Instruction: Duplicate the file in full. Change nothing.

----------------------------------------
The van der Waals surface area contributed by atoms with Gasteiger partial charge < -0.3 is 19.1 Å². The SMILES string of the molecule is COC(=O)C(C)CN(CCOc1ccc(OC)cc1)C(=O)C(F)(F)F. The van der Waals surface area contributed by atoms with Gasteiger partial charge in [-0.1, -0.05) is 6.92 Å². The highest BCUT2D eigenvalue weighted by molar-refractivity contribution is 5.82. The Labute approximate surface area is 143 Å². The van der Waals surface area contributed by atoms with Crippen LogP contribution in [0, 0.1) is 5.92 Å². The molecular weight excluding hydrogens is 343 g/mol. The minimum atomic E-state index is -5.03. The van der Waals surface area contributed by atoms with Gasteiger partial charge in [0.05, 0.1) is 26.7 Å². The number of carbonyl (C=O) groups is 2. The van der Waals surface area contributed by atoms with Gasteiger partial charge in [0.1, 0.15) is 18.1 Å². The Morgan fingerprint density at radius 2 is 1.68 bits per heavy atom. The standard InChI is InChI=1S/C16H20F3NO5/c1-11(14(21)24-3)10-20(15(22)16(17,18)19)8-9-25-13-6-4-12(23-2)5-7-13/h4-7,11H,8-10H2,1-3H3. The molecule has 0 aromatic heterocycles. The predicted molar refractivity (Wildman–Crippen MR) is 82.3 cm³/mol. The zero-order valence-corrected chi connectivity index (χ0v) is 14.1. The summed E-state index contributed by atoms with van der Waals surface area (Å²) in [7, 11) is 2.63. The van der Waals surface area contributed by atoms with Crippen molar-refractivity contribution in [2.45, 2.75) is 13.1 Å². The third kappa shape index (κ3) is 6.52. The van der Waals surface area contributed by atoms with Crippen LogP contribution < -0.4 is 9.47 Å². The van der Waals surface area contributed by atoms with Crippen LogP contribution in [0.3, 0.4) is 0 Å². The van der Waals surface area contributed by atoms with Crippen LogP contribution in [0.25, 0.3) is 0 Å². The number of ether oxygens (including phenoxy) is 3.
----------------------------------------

The van der Waals surface area contributed by atoms with Gasteiger partial charge < -0.3 is 19.1 Å². The SMILES string of the molecule is COC(=O)C(C)CN(CCOc1ccc(OC)cc1)C(=O)C(F)(F)F. The van der Waals surface area contributed by atoms with Gasteiger partial charge in [-0.1, -0.05) is 6.92 Å². The highest BCUT2D eigenvalue weighted by molar-refractivity contribution is 5.82. The Labute approximate surface area is 143 Å². The van der Waals surface area contributed by atoms with Crippen LogP contribution in [0, 0.1) is 5.92 Å². The molecular weight excluding hydrogens is 343 g/mol. The minimum atomic E-state index is -5.03. The van der Waals surface area contributed by atoms with Gasteiger partial charge in [0.05, 0.1) is 26.7 Å². The number of carbonyl (C=O) groups is 2. The van der Waals surface area contributed by atoms with Gasteiger partial charge in [0.1, 0.15) is 18.1 Å². The Morgan fingerprint density at radius 2 is 1.68 bits per heavy atom. The standard InChI is InChI=1S/C16H20F3NO5/c1-11(14(21)24-3)10-20(15(22)16(17,18)19)8-9-25-13-6-4-12(23-2)5-7-13/h4-7,11H,8-10H2,1-3H3. The molecule has 0 aromatic heterocycles. The predicted molar refractivity (Wildman–Crippen MR) is 82.3 cm³/mol. The zero-order valence-corrected chi connectivity index (χ0v) is 14.1. The summed E-state index contributed by atoms with van der Waals surface area (Å²) in [7, 11) is 2.63. The van der Waals surface area contributed by atoms with Crippen molar-refractivity contribution in [2.45, 2.75) is 13.1 Å². The third kappa shape index (κ3) is 6.52. The van der Waals surface area contributed by atoms with Crippen LogP contribution < -0.4 is 9.47 Å². The van der Waals surface area contributed by atoms with Crippen LogP contribution in [0.3, 0.4) is 0 Å². The van der Waals surface area contributed by atoms with Crippen LogP contribution in [0.25, 0.3) is 0 Å². The number of ether oxygens (including phenoxy) is 3.